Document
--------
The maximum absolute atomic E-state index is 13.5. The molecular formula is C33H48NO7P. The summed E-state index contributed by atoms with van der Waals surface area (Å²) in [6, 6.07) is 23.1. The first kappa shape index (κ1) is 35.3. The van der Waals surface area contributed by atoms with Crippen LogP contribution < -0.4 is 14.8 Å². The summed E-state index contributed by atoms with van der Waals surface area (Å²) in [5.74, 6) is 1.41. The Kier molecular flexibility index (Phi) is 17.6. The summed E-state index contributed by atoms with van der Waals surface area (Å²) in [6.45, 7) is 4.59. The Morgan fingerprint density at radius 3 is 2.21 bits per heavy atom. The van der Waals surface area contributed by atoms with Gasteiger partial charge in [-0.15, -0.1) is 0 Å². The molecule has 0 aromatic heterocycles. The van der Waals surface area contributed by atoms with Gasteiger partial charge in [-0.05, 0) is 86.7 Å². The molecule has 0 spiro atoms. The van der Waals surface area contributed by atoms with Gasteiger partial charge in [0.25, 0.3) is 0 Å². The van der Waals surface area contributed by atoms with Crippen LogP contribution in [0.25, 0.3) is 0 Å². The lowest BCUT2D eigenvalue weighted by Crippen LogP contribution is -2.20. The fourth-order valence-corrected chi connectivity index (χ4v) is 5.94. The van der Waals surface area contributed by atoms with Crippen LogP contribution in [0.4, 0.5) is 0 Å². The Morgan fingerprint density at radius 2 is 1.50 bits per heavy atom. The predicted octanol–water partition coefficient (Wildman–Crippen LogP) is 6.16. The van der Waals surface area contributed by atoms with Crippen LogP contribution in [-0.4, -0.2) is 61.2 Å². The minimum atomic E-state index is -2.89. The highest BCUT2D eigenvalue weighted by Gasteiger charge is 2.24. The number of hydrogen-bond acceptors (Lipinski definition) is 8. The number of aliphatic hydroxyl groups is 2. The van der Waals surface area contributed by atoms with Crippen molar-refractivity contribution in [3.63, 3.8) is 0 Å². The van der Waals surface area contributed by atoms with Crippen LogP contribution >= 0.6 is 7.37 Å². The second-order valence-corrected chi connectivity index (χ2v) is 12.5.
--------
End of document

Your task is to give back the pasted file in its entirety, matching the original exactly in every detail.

The maximum absolute atomic E-state index is 13.5. The molecular formula is C33H48NO7P. The summed E-state index contributed by atoms with van der Waals surface area (Å²) in [6, 6.07) is 23.1. The first kappa shape index (κ1) is 35.3. The van der Waals surface area contributed by atoms with Crippen LogP contribution < -0.4 is 14.8 Å². The summed E-state index contributed by atoms with van der Waals surface area (Å²) in [5.74, 6) is 1.41. The Kier molecular flexibility index (Phi) is 17.6. The summed E-state index contributed by atoms with van der Waals surface area (Å²) in [6.45, 7) is 4.59. The Morgan fingerprint density at radius 3 is 2.21 bits per heavy atom. The van der Waals surface area contributed by atoms with Gasteiger partial charge in [-0.15, -0.1) is 0 Å². The molecule has 0 aromatic heterocycles. The van der Waals surface area contributed by atoms with Gasteiger partial charge in [-0.05, 0) is 86.7 Å². The molecule has 0 spiro atoms. The van der Waals surface area contributed by atoms with Gasteiger partial charge in [0.25, 0.3) is 0 Å². The van der Waals surface area contributed by atoms with Crippen LogP contribution in [0.25, 0.3) is 0 Å². The lowest BCUT2D eigenvalue weighted by Crippen LogP contribution is -2.20. The fourth-order valence-corrected chi connectivity index (χ4v) is 5.94. The van der Waals surface area contributed by atoms with Crippen LogP contribution in [0.4, 0.5) is 0 Å². The Morgan fingerprint density at radius 2 is 1.50 bits per heavy atom. The predicted octanol–water partition coefficient (Wildman–Crippen LogP) is 6.16. The van der Waals surface area contributed by atoms with Crippen LogP contribution in [-0.4, -0.2) is 61.2 Å². The minimum atomic E-state index is -2.89. The highest BCUT2D eigenvalue weighted by Gasteiger charge is 2.24. The number of hydrogen-bond acceptors (Lipinski definition) is 8. The number of aliphatic hydroxyl groups is 2. The van der Waals surface area contributed by atoms with Crippen molar-refractivity contribution in [3.63, 3.8) is 0 Å². The van der Waals surface area contributed by atoms with Crippen LogP contribution >= 0.6 is 7.37 Å². The second-order valence-corrected chi connectivity index (χ2v) is 12.5.